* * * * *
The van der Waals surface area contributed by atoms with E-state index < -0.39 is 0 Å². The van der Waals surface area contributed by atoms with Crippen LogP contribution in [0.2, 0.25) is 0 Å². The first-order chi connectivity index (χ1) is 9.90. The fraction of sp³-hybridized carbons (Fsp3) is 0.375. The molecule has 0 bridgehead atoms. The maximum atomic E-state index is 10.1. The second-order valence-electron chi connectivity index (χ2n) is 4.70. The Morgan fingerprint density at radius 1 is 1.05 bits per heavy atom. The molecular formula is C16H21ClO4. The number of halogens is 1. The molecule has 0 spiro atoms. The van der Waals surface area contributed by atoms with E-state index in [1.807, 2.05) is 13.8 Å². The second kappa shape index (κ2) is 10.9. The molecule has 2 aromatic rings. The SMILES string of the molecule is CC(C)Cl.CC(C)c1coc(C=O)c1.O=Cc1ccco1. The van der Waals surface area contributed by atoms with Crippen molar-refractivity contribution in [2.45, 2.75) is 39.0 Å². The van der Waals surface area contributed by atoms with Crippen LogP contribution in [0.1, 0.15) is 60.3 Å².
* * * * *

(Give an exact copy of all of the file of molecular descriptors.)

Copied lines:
The van der Waals surface area contributed by atoms with E-state index < -0.39 is 0 Å². The van der Waals surface area contributed by atoms with Crippen LogP contribution in [0.2, 0.25) is 0 Å². The first-order chi connectivity index (χ1) is 9.90. The fraction of sp³-hybridized carbons (Fsp3) is 0.375. The molecule has 0 bridgehead atoms. The maximum atomic E-state index is 10.1. The second-order valence-electron chi connectivity index (χ2n) is 4.70. The Morgan fingerprint density at radius 1 is 1.05 bits per heavy atom. The molecular formula is C16H21ClO4. The number of halogens is 1. The molecule has 0 spiro atoms. The van der Waals surface area contributed by atoms with E-state index in [1.807, 2.05) is 13.8 Å². The second kappa shape index (κ2) is 10.9. The molecule has 2 aromatic rings. The SMILES string of the molecule is CC(C)Cl.CC(C)c1coc(C=O)c1.O=Cc1ccco1. The van der Waals surface area contributed by atoms with Crippen molar-refractivity contribution in [2.45, 2.75) is 39.0 Å². The van der Waals surface area contributed by atoms with Crippen LogP contribution in [0.1, 0.15) is 60.3 Å².